Passed through Queenscliff, stately and silent as a hand-painted seaside postcard, avoided Torquay, always wise, and hit Geelong, where so much money has flowed in, people may as well be carrying it around in wheelbarrows, like the Weimar Republic. ScoMo is somewhere here today, offering something, presumably to do with mental illness, which is what we do now instead of cars. Best country in the world though.
Captive audience in this narrow strip. The bourgeois-boho-povvo chaos of Rosebud is absent; old industrial area, still in the bones. People line up in silent forbearance, receptive or not to the divining Sarah, as she works the queue, looking for the waverers, the last-minute deciders. She sizes them up, asks them about the issues and no matter what — the Masons are stealing our bodily fluids — has an answer. Our new hydro system will be run by nuns!
Broadcast journalist’s expertise, the mind like a drawer of index cards, and the old circular breathing trick. Every 45 seconds or so, the rasping sound as she pulls in air and continues: the federally funded museum of jazz ballet will revitalise Marshall… But she’s working a line of very plain-dressed punters, half of whom have the red Labor how-to-vote card in their hand, and nothing else. Those are polite.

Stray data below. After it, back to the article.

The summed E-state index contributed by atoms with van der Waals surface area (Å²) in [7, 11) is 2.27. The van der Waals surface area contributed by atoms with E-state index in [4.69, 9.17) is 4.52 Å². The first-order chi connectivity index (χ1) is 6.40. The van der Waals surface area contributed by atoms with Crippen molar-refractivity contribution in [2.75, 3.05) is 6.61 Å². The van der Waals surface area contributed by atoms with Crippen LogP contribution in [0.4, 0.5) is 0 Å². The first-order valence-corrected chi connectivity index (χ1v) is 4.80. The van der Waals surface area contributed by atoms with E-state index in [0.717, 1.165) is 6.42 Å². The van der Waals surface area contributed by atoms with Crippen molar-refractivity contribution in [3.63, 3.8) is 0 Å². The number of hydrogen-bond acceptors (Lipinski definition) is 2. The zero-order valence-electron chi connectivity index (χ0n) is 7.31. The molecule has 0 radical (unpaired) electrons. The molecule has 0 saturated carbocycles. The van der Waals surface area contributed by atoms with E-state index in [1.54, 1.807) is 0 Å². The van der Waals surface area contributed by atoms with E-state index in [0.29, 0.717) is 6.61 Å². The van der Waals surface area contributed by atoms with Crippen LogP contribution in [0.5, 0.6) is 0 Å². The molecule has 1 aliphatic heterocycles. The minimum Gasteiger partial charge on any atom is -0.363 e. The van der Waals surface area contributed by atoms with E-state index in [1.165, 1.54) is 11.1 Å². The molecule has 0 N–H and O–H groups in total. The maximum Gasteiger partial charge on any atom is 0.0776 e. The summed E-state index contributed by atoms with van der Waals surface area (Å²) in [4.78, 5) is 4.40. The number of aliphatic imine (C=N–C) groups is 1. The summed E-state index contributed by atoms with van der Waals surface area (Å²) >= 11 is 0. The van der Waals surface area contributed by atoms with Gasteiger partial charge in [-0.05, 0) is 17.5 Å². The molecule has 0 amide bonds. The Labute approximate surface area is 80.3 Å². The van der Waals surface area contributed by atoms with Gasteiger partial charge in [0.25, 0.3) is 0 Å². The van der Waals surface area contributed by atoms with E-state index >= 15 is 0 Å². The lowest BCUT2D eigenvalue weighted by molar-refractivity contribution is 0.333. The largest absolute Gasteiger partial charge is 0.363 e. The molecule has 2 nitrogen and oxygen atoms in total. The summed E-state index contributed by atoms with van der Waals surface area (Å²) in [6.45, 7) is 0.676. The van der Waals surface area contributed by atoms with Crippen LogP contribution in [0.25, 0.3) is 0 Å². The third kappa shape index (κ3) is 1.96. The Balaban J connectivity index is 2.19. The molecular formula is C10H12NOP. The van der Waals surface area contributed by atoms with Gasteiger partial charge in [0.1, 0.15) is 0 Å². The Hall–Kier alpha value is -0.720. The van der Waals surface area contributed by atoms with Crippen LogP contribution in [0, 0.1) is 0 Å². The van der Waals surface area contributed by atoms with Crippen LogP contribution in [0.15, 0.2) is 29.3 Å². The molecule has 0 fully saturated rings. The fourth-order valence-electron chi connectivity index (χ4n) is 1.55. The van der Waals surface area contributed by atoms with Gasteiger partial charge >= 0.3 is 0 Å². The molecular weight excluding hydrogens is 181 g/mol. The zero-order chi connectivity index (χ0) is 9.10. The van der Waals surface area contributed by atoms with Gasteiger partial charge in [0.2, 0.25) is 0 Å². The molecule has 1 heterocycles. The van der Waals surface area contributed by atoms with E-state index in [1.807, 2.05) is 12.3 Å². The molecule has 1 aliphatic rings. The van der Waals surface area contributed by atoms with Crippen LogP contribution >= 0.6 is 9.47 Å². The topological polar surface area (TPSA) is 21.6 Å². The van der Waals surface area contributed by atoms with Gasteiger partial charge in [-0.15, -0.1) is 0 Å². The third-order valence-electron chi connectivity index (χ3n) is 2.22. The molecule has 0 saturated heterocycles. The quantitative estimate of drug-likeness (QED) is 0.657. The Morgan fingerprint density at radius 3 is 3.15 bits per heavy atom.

But they’re not buying. “What do we need? Oh, public transport. If she could get that…” says one voter, of a member who has just secured fast train funding in the billions. “What could she do to get my vote? Bugger all. I like her though.” There are worse epitaphs to have, for a political career. But there are better things than epitaphs to get.
Back in Rosebud, in the shops, one in every two vacant, the cynicism is total. They’re all the same. Who speaks for us.
“What do I want?” says the woman who runs a small and elegant florist, the beachwaves reflected in her olde-worlde windows, the flowers opened wider to the salty air. She’s next to a servo selling flowers from buckets.
“The government should stop running our lives. Supermarkets shouldn’t be allowed to compete with the little guy.”
“Like flowers. Pauline’s the only one I like. What she says. She’s for us.”
“What does she say that you like?”
“That she’s for us.”
Where there was industry once, Geelong, the state’s workshop, the ghost of politics survives. Elsewhere, the country is as fringe-dwellers on the beach, eye on the horizon, looking for the one who will, in the solitary act of representing us, thus represent us. We go to the polls, and the mobility vehicle of history charges on.